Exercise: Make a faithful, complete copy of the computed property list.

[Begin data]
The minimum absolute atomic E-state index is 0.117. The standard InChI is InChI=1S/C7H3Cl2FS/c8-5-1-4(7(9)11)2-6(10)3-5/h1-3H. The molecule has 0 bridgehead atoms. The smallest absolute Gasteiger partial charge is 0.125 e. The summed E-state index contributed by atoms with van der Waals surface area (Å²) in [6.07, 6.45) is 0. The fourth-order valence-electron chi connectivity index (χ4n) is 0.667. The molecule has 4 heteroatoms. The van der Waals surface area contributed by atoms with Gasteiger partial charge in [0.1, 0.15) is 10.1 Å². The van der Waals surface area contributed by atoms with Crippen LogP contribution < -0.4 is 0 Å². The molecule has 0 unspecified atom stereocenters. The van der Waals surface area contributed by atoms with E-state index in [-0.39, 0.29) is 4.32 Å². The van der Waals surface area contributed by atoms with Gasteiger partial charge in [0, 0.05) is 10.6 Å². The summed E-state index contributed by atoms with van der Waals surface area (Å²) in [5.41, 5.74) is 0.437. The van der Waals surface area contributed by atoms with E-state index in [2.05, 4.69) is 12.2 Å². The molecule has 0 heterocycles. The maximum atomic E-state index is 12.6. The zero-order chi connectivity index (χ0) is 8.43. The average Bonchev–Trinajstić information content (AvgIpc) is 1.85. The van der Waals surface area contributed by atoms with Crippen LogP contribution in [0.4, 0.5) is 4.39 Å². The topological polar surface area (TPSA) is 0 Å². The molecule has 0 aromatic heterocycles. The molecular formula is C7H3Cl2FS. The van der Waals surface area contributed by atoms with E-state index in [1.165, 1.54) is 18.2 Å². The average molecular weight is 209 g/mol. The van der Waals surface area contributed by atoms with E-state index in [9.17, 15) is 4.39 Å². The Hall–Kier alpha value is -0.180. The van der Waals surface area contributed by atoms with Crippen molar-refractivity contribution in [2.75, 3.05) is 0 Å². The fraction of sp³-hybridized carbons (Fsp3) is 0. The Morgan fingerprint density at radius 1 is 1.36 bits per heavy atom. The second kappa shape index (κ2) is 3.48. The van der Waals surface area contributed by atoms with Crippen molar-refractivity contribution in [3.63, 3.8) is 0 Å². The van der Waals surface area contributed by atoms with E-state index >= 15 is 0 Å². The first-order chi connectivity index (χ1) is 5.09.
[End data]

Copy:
The minimum absolute atomic E-state index is 0.117. The standard InChI is InChI=1S/C7H3Cl2FS/c8-5-1-4(7(9)11)2-6(10)3-5/h1-3H. The molecule has 0 bridgehead atoms. The smallest absolute Gasteiger partial charge is 0.125 e. The summed E-state index contributed by atoms with van der Waals surface area (Å²) in [6.07, 6.45) is 0. The fourth-order valence-electron chi connectivity index (χ4n) is 0.667. The molecule has 4 heteroatoms. The van der Waals surface area contributed by atoms with Gasteiger partial charge in [0.1, 0.15) is 10.1 Å². The van der Waals surface area contributed by atoms with Crippen LogP contribution < -0.4 is 0 Å². The molecule has 0 unspecified atom stereocenters. The van der Waals surface area contributed by atoms with E-state index in [-0.39, 0.29) is 4.32 Å². The van der Waals surface area contributed by atoms with Gasteiger partial charge in [0, 0.05) is 10.6 Å². The summed E-state index contributed by atoms with van der Waals surface area (Å²) in [5.41, 5.74) is 0.437. The van der Waals surface area contributed by atoms with E-state index in [2.05, 4.69) is 12.2 Å². The molecule has 0 heterocycles. The maximum atomic E-state index is 12.6. The zero-order chi connectivity index (χ0) is 8.43. The average Bonchev–Trinajstić information content (AvgIpc) is 1.85. The van der Waals surface area contributed by atoms with Crippen LogP contribution in [0.4, 0.5) is 4.39 Å². The topological polar surface area (TPSA) is 0 Å². The molecule has 0 aromatic heterocycles. The molecular formula is C7H3Cl2FS. The van der Waals surface area contributed by atoms with E-state index in [1.165, 1.54) is 18.2 Å². The average molecular weight is 209 g/mol. The van der Waals surface area contributed by atoms with E-state index in [9.17, 15) is 4.39 Å². The Hall–Kier alpha value is -0.180. The van der Waals surface area contributed by atoms with Crippen molar-refractivity contribution in [2.75, 3.05) is 0 Å². The fraction of sp³-hybridized carbons (Fsp3) is 0. The Morgan fingerprint density at radius 1 is 1.36 bits per heavy atom. The second kappa shape index (κ2) is 3.48. The van der Waals surface area contributed by atoms with Crippen molar-refractivity contribution in [3.63, 3.8) is 0 Å². The van der Waals surface area contributed by atoms with E-state index >= 15 is 0 Å². The first-order chi connectivity index (χ1) is 5.09.